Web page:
PTMScan Proteomics: Identification and Quantification of Post-Translationally Modified Peptides
Protein post-translational modifications (PTMs) regulate all aspects of cellular growth, development, and disease biology. Proteomic analysis of these PTMs has become central to gaining a better understanding of cellular signaling. Current proteomic methods and instrumentation allow for identification of thousands of peptides in a single experiment. PTMScan proteomics from Cell Signaling Technology combine antibody-based enrichment with liquid chromatography-tandem mass spectrometry (LC-MS/MS) for identification and quantitation of post-translationally modified peptides. Products and services are available for analysis of protein phosphorylation, acetylation, ubiquitination, methylation, succinylation, and caspase cleavage from cell lines, tissues, xenografts, or other biological materials (PTMScan Discovery). Services have also been designed for targeted, in-depth coverage of critical signaling pathways (PTMScan Direct). PTMScan methods have been successfully applied to biomarker discovery, drug development, and studies to gain a better understanding of cellular signaling.
Multiplexed Quantitative Ubiquitylome Analysis utilizing Ubiquitin Remnant Immunoprecipitation, nLC-MS/MS, and Isobaric Labels
Large-scale, multiplexed quantitative proteomics experiments have recently become more accessible due to advances in both mass spectrometry instrumentation and reagents. Today, by utilizing isobaric labels (e.g., tandem mass tags), >8,000 proteins can be routinely quantified across 10 experimental samples in 1.5 days of analysis. However, to date, the analysis of the cellular ubiquitylome has been limited in the number of samples that can be multiplexed in one experiment. This webinar will highlight sample preparation methods including immunoprecipitation with the PTMScan ubiquitin remnant motif antibody (Cell Signaling Technology) and labeling of resulting peptides with isobaric tags. The scientist also discusses instrument methods (e.g., synchronous precursor selection MS3, SPS-MS3) that allow for accurate analysis of cellular ubiquitylomes. The scientist also highlights the application of this method in which the team quantified the change in >15,000 sites of ubiquitylation simultaneously across 10 quantitative channels upon treatment with Bortezomib.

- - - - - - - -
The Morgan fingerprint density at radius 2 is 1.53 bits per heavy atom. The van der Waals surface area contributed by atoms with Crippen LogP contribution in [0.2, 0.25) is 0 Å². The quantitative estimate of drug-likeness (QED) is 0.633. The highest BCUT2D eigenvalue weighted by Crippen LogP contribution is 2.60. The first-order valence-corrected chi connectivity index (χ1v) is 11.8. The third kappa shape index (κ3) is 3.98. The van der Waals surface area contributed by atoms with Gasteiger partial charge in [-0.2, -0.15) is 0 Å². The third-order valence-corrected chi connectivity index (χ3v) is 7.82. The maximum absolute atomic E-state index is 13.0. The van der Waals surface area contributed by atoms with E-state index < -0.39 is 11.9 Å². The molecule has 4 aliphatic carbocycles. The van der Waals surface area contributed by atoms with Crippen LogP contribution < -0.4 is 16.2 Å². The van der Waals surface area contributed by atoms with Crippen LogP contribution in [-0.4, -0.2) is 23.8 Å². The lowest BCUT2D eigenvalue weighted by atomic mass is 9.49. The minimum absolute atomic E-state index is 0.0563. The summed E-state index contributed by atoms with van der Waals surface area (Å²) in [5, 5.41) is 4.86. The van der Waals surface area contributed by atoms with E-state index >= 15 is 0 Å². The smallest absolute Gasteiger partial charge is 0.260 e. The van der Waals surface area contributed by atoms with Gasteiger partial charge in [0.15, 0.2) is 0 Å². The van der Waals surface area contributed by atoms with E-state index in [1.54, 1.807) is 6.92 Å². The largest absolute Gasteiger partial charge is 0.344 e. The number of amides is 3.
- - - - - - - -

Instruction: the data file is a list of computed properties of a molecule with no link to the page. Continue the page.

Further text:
Matt P. Stokes, PhD
Principal Scientist, Proteomics Group
Cell Signaling Technology, Inc.
Christopher Michael Rose
Postdoctoral Research Fellow
Gygi Lab, Harvard Medical School